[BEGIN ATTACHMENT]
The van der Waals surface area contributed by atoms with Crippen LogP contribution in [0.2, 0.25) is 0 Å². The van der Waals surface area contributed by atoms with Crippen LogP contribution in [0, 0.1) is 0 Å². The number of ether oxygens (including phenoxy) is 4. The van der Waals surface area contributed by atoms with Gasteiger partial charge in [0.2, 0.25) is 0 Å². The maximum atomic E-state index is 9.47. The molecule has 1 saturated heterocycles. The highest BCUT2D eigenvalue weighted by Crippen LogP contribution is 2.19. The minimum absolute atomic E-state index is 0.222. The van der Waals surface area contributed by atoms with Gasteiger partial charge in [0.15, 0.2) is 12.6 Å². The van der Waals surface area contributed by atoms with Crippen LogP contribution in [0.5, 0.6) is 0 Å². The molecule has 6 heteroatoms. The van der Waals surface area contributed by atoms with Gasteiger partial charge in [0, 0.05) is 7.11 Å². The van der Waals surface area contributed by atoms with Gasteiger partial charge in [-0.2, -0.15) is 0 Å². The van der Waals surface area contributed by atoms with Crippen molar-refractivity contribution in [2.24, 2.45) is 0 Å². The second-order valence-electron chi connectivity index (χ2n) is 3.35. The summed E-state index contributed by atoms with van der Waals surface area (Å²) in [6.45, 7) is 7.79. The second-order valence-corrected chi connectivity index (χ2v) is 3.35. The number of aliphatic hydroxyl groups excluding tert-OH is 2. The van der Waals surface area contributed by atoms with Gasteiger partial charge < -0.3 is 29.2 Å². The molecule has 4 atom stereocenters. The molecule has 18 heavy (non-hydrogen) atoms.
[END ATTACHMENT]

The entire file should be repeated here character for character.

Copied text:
The van der Waals surface area contributed by atoms with Crippen LogP contribution in [0.2, 0.25) is 0 Å². The van der Waals surface area contributed by atoms with Crippen LogP contribution in [0, 0.1) is 0 Å². The number of ether oxygens (including phenoxy) is 4. The van der Waals surface area contributed by atoms with Gasteiger partial charge in [0.2, 0.25) is 0 Å². The maximum atomic E-state index is 9.47. The molecule has 1 saturated heterocycles. The highest BCUT2D eigenvalue weighted by Crippen LogP contribution is 2.19. The minimum absolute atomic E-state index is 0.222. The van der Waals surface area contributed by atoms with Gasteiger partial charge in [0.15, 0.2) is 12.6 Å². The van der Waals surface area contributed by atoms with Crippen LogP contribution in [0.5, 0.6) is 0 Å². The molecule has 6 heteroatoms. The van der Waals surface area contributed by atoms with Gasteiger partial charge in [0, 0.05) is 7.11 Å². The van der Waals surface area contributed by atoms with Gasteiger partial charge in [-0.2, -0.15) is 0 Å². The van der Waals surface area contributed by atoms with Crippen molar-refractivity contribution in [2.24, 2.45) is 0 Å². The second-order valence-electron chi connectivity index (χ2n) is 3.35. The summed E-state index contributed by atoms with van der Waals surface area (Å²) in [6.45, 7) is 7.79. The second-order valence-corrected chi connectivity index (χ2v) is 3.35. The number of aliphatic hydroxyl groups excluding tert-OH is 2. The van der Waals surface area contributed by atoms with Gasteiger partial charge < -0.3 is 29.2 Å². The molecule has 4 atom stereocenters. The molecule has 18 heavy (non-hydrogen) atoms.